YANG: Hudson, to me, is like Everytown, U.S.A., in many respects.
YANG: Hudson’s diverse. It’s got a lot of poverty. A third of the residents are below the poverty line.
Twenty families there will each get $500 a month for five years.
YANG: If you know you’re getting money for five years, I mean, that could really change your planning in a way that’s different from even one or two years.
A two-year U.B.I. pilot program was recently completed in Finland.
YANG: Well, in the Finland study, the findings were very positive and exciting. And they said that people feel more positive, more optimistic, more trusting, stronger, healthier, mentally healthier, when they’re receiving this kind of cash supplement. I do want to share that the biggest trial going on of universal basic income is the Y Combinator research trial that is $75 million over three years, with randomized participants and double-blind studies. Their data is going to be a treasure trove. And I’m super excited about the findings because I’m very optimistic they’re going to be positive.
DUBNER: Tell me about any conversations you’ve had with Barack Obama about universal basic income.
YANG: I talked to Barack about this issue a number of days ago, and one of the data points he said that drove him to think bigger about this issue was the financial crisis in 2008, where he saw that firms did not rehire on the way out the way that you would hope. They figured out that they could do more with fewer workers. And after that, he said we should start thinking about a shorter workweek, because that would create jobs at the margins and would have other benefits as well.
DUBNER: We’re starting to hear more and more about what sounds like and looks like a U.B.I., coming from Democratic leaders in D.C. Talk to me about how involved you’ve been in those conversations and that proposal.
YANG: I’ve been in contact with maybe a dozen members of Congress, almost all of whom have signed onto the emergency cash relief bill that right now is championing $2,000 a month for every American for the duration of the crisis until we bounce back to pre-pandemic levels of employment.
DUBNER: How much will it cost and where will the money come from?
YANG: If you look at precedent, when we were in exigent circumstances like this during wartime, we spent over 20 percent of G.D.P. If you extrapolate that to today, you’re looking at $4 or $5 or $6 trillion over time to help dig us out of what could be another Great Depression. And as for where the money comes from, the money comes from the same place that the $1.5 trillion in corporate tax cuts came earlier in Trump’s term. We produce it. Right now, we have this ability to actually make money. And we need to use it and put that money into people’s hands as soon as possible.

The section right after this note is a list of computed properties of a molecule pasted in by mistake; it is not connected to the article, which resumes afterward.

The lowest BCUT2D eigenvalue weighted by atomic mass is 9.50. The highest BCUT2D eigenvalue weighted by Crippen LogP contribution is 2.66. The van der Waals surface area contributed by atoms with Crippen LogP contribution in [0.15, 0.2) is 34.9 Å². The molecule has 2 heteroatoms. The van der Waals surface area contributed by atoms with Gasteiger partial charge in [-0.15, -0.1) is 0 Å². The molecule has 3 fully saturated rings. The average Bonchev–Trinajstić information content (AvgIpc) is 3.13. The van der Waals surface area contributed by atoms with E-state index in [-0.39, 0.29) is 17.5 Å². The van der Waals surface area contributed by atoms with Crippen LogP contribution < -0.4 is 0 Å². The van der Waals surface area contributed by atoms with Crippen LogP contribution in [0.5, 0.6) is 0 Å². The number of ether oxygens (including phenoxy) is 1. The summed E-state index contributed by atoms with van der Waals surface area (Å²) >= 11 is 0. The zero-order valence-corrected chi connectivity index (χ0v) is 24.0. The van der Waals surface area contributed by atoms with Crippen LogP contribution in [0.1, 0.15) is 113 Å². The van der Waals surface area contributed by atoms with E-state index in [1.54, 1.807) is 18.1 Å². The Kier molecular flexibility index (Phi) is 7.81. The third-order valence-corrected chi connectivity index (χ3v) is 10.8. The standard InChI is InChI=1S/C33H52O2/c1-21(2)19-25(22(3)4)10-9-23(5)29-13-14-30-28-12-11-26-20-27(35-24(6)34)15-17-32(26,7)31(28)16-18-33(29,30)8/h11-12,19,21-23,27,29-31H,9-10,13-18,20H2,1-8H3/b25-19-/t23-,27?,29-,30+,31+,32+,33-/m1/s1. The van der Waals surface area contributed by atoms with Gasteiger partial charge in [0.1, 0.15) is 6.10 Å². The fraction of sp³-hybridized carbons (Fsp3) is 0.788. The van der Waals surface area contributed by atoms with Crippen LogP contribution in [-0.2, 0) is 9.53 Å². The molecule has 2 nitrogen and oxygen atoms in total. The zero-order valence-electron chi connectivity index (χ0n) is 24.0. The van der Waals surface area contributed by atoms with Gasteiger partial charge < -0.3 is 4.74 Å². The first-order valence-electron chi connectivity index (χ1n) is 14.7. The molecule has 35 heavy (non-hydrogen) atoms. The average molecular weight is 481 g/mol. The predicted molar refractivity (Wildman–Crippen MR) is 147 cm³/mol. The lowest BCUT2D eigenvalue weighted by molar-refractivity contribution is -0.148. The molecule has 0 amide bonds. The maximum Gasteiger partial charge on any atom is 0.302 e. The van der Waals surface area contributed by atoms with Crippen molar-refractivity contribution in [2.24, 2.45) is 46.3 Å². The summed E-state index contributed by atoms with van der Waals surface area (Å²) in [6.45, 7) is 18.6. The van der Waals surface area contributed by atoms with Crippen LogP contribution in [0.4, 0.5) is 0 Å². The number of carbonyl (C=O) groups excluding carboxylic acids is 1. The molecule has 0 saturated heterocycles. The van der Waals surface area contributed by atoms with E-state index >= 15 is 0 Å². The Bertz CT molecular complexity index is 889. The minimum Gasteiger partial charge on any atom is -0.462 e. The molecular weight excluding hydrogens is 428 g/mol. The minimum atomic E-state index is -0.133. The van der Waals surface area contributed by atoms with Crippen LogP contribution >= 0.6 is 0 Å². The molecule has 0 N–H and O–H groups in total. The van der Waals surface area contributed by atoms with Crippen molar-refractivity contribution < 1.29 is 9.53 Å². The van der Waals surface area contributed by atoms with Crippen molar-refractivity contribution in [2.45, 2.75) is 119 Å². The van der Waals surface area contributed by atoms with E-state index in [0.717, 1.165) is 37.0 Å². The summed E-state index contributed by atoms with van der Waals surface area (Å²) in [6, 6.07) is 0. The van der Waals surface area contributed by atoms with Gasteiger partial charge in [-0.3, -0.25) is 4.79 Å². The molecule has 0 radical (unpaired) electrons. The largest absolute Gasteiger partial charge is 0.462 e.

DUBNER: And what’s the purpose in making these payments across the board and not means-tested? I mean, I am working fully. I don’t need $2,000 a month. My family doesn’t need it. So why would it go to everyone? Why would there be no income cutoff?
YANG: I’ll say three things about it, Stephen. No. 1, we can send you the money this year, and then if it turns out you didn’t need it because when you file your 2020 taxes, you were just fine, then we can just claw it back in that year’s taxes or even the following year’s taxes. You’d rather be overinclusive than underinclusive in this circumstance because you can just get the money back.
No. 2, if you use 2018 tax returns, which is what the government has been using, there are many people who had good years in 2018 that are in desperate circumstances now. The third thing is that many Americans didn’t file taxes in 2018. There are many Americans who are falling through the cracks through the current means of distributing money.
DUBNER: Do you think there’s a way, if you look down the road, let’s say three years, five years now, that the need or the desire for U.B.I. can become a bipartisan endeavor? Or do you think it will, like just about every other economic policy, become riven, split between Republicans and Democrats?
YANG: Right now, the vast majority of Americans agree that this is the right approach, and that’s the majority of both Democrats and Republicans. A survey just came out that 76 percent of all Americans support direct cash payments to everyone. So I’m optimistic it will be bipartisan. Republicans historically are not that against money in people’s hands and economic independence and autonomy. Republicans tend to be against large bureaucracies that make a lot of people’s decisions for them. And universal basic income does not create any new bureaucracy. It puts the resources into people’s hands.